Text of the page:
Back when Grand Theft Auto V was originally released, one particular theory about race started floating around. According to some players, the cops in GTA didn't treat all of its protagonists the same. Some players thought that Franklin, the African-American character, got racially profiled by cops.
With 74 straight wins and millions of dollars in winnings, Ken Jennings has dominated Jeopardy! like nobody else. And he says that the current champ Arthur Chu—who's been the subject of a lot of scorn lately—has been using a time-tested strategy that's worked for people in the past.
You think you know how to play Jeopardy!, don't you? Answer in the form of a question, study your butt off, capitalize on anything that feels trendy, and press the buzzer when Trebek stops yapping, not before. It's worked for hundreds of people. But a new champion is showing that there's a better way, using game…
You know the drill: Biology professor tells students their upcoming exam is going to be insanely difficult. But that's okay, he says, you can cheat! Anything goes. As long as it's not a crime, go for it. Students band together and get creative, and voila! They learn game theory in the process.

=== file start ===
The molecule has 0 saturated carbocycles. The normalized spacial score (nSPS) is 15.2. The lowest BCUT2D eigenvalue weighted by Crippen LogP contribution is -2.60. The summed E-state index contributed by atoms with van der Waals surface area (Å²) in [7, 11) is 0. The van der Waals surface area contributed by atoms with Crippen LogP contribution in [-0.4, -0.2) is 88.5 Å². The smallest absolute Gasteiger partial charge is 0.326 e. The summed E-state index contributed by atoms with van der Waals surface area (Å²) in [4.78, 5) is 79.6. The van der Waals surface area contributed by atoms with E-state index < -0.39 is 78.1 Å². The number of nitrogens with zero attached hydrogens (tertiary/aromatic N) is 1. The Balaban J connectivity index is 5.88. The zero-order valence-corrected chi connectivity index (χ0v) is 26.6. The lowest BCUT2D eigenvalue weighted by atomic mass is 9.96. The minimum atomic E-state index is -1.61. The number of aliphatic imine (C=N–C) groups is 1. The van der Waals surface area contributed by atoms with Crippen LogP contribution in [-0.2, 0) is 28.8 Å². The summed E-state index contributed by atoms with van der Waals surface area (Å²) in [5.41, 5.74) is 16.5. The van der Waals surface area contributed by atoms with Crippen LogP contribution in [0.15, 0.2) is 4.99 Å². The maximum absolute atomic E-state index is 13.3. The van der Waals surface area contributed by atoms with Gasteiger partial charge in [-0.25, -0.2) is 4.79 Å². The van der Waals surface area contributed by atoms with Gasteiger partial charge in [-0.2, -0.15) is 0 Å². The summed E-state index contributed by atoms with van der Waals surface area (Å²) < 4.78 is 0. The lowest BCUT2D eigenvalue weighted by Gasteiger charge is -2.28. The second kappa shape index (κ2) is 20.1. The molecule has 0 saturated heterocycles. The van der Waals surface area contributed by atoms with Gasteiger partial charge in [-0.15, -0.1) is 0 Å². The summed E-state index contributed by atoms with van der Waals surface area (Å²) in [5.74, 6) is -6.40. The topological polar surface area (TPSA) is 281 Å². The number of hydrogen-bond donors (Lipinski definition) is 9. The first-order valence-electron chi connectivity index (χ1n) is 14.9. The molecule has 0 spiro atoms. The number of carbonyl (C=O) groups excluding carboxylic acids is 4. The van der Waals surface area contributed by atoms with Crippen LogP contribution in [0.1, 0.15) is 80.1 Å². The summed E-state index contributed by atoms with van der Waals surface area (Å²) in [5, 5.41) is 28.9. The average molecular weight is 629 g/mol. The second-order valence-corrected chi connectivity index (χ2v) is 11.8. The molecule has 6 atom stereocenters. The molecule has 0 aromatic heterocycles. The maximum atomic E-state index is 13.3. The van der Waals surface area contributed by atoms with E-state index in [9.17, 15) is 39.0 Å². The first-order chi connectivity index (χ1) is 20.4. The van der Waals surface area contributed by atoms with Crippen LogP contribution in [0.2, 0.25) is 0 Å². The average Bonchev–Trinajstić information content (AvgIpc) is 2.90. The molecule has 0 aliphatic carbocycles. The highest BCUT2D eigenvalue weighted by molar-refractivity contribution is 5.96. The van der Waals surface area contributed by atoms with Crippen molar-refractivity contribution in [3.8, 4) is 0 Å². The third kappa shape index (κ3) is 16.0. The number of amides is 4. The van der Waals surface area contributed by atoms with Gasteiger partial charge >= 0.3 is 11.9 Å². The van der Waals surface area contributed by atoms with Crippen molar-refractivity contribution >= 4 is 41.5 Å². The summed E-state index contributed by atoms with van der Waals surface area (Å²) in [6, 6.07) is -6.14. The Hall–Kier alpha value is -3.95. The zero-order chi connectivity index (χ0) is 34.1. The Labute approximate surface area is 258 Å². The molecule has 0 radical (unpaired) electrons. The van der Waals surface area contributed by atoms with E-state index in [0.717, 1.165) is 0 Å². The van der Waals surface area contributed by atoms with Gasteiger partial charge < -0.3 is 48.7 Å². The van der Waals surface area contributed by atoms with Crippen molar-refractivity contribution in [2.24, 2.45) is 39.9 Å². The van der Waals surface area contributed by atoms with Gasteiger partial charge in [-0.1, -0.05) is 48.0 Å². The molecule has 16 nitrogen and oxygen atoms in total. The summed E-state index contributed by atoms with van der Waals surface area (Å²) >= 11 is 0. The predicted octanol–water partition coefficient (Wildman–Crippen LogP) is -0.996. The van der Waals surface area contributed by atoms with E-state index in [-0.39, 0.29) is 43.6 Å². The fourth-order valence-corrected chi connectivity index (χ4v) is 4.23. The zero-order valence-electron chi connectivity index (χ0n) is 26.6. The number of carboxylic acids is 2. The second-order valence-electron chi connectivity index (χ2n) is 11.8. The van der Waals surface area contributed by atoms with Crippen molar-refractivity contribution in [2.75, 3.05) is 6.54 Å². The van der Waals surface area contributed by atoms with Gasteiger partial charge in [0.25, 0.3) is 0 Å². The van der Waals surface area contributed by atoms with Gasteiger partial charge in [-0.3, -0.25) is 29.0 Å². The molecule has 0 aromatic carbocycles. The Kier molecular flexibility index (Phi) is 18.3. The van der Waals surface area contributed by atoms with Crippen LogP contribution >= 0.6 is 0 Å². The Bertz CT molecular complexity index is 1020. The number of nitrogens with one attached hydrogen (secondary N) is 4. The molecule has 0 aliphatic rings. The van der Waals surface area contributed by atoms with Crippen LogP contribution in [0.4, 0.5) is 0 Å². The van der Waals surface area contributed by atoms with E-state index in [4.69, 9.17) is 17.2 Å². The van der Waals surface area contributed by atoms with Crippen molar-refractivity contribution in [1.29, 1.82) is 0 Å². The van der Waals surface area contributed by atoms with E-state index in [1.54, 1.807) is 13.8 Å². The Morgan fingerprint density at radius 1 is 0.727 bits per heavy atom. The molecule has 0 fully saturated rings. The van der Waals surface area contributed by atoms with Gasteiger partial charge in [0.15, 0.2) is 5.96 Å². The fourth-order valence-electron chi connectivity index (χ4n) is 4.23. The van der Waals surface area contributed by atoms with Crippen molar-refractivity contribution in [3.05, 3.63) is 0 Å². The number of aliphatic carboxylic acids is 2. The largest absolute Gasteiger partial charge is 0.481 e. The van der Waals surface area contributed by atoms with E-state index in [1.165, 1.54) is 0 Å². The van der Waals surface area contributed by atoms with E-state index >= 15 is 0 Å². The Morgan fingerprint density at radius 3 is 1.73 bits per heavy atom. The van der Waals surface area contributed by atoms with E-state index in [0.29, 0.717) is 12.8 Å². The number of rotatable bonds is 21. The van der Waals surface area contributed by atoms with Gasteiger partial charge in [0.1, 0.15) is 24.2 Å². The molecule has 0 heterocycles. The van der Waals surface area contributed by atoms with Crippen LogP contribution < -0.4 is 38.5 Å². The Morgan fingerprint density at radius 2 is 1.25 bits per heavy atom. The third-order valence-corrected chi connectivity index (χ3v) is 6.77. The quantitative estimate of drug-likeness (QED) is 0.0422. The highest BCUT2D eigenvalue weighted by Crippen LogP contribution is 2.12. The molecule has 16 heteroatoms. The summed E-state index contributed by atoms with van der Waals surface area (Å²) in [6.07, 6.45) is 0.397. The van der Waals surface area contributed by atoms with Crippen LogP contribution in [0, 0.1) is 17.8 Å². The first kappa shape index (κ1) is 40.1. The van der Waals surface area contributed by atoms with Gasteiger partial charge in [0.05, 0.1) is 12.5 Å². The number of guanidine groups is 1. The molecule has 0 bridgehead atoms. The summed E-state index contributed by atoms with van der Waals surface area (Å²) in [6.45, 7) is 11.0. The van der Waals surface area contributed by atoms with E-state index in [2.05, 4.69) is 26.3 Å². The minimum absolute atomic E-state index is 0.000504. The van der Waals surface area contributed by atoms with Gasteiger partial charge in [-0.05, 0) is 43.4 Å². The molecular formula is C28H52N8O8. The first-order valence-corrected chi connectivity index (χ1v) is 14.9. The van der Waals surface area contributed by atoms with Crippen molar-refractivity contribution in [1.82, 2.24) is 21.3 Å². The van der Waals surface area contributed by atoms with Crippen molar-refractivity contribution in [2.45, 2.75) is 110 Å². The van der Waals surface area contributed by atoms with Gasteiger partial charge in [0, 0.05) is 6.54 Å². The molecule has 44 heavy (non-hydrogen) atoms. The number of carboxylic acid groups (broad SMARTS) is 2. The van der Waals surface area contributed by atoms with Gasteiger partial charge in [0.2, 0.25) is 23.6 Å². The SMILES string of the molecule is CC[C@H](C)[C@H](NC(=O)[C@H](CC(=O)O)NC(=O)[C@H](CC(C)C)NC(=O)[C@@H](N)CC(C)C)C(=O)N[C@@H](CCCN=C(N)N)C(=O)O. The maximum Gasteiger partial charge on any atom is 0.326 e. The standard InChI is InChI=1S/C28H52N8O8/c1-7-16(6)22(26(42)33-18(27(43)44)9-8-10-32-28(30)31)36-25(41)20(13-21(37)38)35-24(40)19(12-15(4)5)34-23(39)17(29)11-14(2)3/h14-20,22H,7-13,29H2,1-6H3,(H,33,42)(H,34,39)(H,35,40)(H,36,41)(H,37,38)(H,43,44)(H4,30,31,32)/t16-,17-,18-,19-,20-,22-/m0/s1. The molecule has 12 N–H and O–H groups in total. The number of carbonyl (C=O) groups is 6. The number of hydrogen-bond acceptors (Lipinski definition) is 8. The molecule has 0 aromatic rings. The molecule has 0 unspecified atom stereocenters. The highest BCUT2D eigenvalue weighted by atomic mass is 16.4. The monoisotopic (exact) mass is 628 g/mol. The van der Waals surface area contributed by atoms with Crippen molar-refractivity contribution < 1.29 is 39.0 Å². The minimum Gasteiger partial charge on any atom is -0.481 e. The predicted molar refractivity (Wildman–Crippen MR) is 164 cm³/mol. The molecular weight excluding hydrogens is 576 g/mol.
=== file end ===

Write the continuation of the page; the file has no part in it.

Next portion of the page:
A new video game show and online magazine announced today offers a look into the minds of the video game industry.
A recent study on brain patterns shows that people who think they are playing against real people try harder, then when they believe they are playing against computers.
A new course being offered at UC Berkeley aims to teach students how to enjoy the "art of competitive StarCraft".